Nature Designing: Starting with Biomimetics
Sustainability is no longer accepted blindly, and the word green has become questionable as companies have “green washed” us. What claims to be “green” is not quite what they led us to believe. “Eco-friendly” is just a convenient slogan.
1 million tonnes of fabric waste ends up in landfills each year. Right now, fashion manufacturers use bleaching, dying and printing processes that place clothing fabrication on a par with petro-chemical production.¹
Many of these chemicals or fibers do not decompose, such as the traditional polyester.
Manufactured fibers, such as polyester, nylon, and acrylic have many features that scientists and chemists can manipulate to provide unnatural results. On the other hand, natural fibers such as cotton, silk, hemp, jute, and rayon have more breathable and comfortable properties-but cotton requires pesticides and requires a vast water supply.
Biomimicry or biomimetics- is a new way to think of how we may be producing new materials in the future. Biomimicry is derived from the Greek word ‘bio’ –meaning life and ‘mimesis’ meaning ‘mimic.’¹
Although this particular science is relatively new, the idea is not. We can look at many aspects in history such as Leonardo da Vinci’s “helicopter” reflecting a bird – or even a camera that mimics the human eye. We have been transforming our environment-using it as a template- to create technologic gadget to suit our needs- an efficient design process.
According to Janine Benyus, author of ‘Biomimicry: Innovation Inspired by Nature’, biomimicry’s three approaches are:
- Using nature as an inspiration to solve human problems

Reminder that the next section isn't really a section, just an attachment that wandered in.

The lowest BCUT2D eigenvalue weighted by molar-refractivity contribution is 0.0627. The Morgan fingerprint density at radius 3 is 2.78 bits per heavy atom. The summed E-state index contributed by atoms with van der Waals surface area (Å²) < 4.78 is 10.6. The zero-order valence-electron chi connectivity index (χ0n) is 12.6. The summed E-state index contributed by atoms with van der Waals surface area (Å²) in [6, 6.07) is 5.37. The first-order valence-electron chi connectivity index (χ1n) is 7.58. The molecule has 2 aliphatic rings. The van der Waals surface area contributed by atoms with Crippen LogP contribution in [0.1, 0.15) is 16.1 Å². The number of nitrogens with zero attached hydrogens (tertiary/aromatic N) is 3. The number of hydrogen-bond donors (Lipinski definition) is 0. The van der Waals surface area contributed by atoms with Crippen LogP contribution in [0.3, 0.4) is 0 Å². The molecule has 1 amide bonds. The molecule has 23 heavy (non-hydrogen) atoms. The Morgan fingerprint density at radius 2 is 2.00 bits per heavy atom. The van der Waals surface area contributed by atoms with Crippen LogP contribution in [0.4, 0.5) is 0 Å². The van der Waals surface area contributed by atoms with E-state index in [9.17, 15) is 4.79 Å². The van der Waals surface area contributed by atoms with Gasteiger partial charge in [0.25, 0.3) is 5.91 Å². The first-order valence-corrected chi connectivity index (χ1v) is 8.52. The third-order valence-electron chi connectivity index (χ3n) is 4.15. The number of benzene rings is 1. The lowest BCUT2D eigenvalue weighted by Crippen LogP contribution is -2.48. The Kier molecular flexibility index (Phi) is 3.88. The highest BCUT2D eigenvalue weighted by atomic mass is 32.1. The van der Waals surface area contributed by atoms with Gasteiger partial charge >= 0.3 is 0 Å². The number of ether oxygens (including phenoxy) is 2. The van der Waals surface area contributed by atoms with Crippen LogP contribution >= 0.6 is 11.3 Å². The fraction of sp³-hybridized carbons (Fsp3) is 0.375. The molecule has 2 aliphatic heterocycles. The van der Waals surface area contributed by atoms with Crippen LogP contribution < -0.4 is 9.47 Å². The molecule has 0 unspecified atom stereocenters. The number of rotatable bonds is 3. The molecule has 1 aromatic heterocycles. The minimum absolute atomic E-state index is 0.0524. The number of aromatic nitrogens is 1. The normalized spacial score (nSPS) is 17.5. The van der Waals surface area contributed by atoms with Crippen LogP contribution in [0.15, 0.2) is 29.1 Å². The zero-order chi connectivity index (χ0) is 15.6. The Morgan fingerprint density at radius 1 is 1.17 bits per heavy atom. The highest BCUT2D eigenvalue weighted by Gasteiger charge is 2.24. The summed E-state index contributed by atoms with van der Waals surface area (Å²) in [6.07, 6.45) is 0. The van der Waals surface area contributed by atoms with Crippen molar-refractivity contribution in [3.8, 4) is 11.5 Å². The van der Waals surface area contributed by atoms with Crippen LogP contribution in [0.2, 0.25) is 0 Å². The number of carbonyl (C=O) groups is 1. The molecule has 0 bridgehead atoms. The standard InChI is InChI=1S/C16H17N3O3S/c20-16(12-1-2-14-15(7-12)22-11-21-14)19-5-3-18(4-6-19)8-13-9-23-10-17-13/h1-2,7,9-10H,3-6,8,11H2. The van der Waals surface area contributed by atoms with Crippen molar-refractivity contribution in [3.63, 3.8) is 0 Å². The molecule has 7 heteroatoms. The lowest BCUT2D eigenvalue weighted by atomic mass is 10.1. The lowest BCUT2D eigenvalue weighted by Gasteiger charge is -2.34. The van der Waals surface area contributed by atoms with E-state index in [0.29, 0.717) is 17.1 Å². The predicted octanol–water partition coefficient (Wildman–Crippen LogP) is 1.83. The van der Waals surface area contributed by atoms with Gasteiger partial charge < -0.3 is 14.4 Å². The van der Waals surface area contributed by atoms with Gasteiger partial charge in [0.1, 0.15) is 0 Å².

- Using nature as a judge or measure of the ‘rightness’ of our innovations
- Using nature as a mentor, looking metaphorically at us designing with values and perspectives present in the natural world. ⁴
Several designs inspired through this process include, Stomatex, Freeskin, and Bio-Couture.
Stomatex Neoprene is a high-performance fabric made from a lightweight, ultra-thin, non-porous polyester membrane that is weatherproof and highly breathable.² It was made to mimic the transparency of a leaf. Neoprene is used extensively in the water sports, soft orthopedic, sportswear, footwear, equestrian, and thermal protective equipment sectors.³
The fabric has a unique pumping action that flexes with the body. It pumps body heat and perspiration out-whilst bringing in cool air.
Freeskin mimics the skin of water mammals, such as sharks and dolphins- that minimizes the friction. Instead of a wax or a slimmy water resistant layer, there are sharp, sandpaper like, scales on the exterior of these mammals. These scales are not just water resistant, they are water dynamic- by reducing the drag. Another similar innovation is FATSKIN FSII, and LZR Racer Suit.
Suzanne Lee, a senior researcher at central saint martins, is the director of Biocouture. Rather than simply using synthetics to create a technologically advanced fiber-bacterial cellulose is used to make apparel.
The process from start to finish is quite simple, and truly eco-friendly.
The bacterium in used Biocouture is harmless. It is made from dried bacterial cellulose grown from a tea and sugar solution, similar to the Kombucha bacteria culture. The dried cellulose consists of dormant –not dead- organisms- it is probably best to not expose your Biocouture garment in the rain. However, It is durable enough to make a jacket. ¹
Biocouture’s long term ambition is to grow seamless. Suzanne claims that this is more biotechnology than Biomimicry because it does not mimic nature, it is nature.¹
- Quinn, B. (2010). Textile Futures: Fashion, Design, and Technology. New York: Berg Publishers.
- B Brownell. (2009, Oct 13). Stomatex. Retrieved from http://transmaterial.net/index.php/2009/10/13/stomatex/
- Fletcher, K. (2008). Sustainable Fashion and Textiles. London: Earthscan.